All parents should know that part of the challenge of raising children lies in gradually yielding to the child’s growing autonomy. The goal of the job is to become unemployed, and the empty nest is both a reward and a challenge. As their children prepared to leave home, Kershisnik and his wife, who disliked being confused with the women in his paintings, reconsidered the choices they’d made years earlier. Both eventually left Kanosh to pursue separate futures on the populous Wasatch Front, where they continue actively parenting their children through the transition to adult life. Brian kept the studio, a now-isolated haven where he works a week or often more per month, and where he meets with students and fellow artists for bouts of intensive painting.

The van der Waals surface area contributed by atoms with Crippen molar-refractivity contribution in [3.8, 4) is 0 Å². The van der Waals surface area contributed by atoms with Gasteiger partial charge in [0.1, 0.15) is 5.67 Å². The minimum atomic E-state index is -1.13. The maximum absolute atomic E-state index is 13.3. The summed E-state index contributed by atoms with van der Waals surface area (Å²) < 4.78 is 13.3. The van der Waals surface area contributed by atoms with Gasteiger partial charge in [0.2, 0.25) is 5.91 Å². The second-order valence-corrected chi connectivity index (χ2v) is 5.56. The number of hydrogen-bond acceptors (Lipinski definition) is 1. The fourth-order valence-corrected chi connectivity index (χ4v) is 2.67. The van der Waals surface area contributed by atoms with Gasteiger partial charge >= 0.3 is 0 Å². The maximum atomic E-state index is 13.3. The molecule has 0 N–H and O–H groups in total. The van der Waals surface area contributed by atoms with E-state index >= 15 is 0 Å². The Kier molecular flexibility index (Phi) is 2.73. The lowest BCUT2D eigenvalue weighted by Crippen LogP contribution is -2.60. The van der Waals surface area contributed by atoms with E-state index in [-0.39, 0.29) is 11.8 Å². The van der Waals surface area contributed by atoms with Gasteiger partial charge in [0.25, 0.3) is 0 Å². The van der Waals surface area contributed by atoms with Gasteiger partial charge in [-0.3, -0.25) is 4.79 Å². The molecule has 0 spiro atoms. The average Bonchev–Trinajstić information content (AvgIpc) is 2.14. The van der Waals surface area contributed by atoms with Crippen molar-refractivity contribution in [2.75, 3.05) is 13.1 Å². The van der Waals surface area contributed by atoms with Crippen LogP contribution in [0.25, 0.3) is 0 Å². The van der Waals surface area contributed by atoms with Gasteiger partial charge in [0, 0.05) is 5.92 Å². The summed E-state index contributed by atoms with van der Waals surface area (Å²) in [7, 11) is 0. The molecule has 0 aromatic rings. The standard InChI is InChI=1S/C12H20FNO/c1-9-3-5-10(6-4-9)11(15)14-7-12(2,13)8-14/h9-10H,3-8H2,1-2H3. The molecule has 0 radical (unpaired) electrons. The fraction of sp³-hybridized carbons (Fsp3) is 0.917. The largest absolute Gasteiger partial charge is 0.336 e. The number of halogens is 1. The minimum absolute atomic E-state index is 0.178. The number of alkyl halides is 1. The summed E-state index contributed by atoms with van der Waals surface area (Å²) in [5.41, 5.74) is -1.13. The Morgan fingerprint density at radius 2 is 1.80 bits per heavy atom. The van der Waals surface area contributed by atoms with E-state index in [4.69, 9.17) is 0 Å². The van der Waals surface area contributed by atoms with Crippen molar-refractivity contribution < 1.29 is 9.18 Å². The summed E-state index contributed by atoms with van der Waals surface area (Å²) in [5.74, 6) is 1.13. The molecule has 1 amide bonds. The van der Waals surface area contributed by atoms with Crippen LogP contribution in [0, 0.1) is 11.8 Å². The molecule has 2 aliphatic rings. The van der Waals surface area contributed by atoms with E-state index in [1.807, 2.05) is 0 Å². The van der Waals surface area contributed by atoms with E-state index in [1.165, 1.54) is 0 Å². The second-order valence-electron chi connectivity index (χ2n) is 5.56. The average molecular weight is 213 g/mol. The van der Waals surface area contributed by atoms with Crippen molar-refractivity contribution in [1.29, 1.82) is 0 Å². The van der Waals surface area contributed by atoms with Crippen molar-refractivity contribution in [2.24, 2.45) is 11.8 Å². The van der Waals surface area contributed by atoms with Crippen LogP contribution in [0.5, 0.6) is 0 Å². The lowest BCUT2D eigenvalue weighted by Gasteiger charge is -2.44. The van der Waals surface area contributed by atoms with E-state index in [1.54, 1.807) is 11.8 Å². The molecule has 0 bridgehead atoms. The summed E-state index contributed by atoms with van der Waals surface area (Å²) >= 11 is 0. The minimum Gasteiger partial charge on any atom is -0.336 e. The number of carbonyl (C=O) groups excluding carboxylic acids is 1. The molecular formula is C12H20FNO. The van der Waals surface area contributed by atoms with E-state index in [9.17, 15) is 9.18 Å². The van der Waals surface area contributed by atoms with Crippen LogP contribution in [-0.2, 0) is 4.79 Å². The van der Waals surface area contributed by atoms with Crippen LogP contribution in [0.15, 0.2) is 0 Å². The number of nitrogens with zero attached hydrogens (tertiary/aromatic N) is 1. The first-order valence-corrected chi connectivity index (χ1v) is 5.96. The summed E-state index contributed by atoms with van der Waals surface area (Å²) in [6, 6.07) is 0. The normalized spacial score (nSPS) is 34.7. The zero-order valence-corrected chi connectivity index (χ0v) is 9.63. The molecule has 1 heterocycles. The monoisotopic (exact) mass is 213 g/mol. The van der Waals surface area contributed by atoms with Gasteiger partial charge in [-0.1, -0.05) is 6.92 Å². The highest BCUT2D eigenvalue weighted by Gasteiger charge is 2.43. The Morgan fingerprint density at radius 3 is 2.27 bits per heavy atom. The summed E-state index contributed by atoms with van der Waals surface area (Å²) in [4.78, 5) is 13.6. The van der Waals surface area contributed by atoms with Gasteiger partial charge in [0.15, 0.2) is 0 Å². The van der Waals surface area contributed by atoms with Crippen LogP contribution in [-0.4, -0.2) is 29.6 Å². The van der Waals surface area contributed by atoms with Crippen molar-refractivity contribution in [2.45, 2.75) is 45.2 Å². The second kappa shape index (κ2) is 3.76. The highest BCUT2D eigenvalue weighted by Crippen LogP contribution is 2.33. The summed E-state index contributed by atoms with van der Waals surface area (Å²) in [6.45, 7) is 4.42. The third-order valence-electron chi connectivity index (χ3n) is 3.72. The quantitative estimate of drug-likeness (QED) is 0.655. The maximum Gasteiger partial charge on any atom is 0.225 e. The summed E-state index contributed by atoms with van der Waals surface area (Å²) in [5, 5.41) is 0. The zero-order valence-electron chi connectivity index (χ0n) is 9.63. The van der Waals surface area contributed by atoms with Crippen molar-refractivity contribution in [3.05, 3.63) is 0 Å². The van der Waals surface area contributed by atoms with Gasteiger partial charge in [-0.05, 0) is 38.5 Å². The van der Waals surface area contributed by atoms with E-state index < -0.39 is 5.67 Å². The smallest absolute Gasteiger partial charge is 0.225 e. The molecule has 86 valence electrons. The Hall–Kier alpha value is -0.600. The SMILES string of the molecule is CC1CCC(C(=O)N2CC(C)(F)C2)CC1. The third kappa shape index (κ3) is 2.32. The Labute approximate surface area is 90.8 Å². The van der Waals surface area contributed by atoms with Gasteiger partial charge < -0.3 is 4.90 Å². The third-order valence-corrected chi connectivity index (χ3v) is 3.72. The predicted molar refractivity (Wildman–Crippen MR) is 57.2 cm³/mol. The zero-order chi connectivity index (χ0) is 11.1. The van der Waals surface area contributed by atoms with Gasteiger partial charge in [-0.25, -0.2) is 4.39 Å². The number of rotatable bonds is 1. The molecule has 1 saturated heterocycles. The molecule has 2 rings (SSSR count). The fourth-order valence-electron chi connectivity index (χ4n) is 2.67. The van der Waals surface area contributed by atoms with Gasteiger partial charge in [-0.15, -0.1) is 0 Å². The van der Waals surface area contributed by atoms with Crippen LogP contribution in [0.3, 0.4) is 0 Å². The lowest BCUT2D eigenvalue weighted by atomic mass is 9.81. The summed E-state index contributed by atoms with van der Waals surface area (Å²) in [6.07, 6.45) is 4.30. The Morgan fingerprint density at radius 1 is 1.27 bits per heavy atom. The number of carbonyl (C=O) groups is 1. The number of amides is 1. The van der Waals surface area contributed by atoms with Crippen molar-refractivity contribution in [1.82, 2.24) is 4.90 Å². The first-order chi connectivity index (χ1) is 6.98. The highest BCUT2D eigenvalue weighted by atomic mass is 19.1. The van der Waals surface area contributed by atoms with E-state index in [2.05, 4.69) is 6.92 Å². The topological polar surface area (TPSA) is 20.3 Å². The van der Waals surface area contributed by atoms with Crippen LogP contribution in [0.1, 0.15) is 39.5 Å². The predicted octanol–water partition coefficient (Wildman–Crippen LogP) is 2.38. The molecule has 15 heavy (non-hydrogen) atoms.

Those whom circumstances make single in their forties almost universally express dismay at the challenge of finding a new relationship. For Kershisnik, who has written that painting is part of his search for the perfect way to live, there was compensation. Art neither begins nor ends with memoir, but his art inevitably tracked his life. As the challenge of finding a mate gave way to the challenge of living with one, as he settled into family and community life, his work broadened accordingly. Now, he can begin to look back at some of his youthful ideas, such as the role of physical appeal in courtship, marriage, and later life, from the perspective of a more mature man. So it’s interesting to see the work showing this month at the Meyer Gallery, including “La Femme Est Observée,” in which a visible force field that emanates from a central figure affects an observer in the corner, and “Want to Kiss,” in which a man and woman face each other across the width of a canvas, while a transparent version of the man has crossed the space to embrace the woman.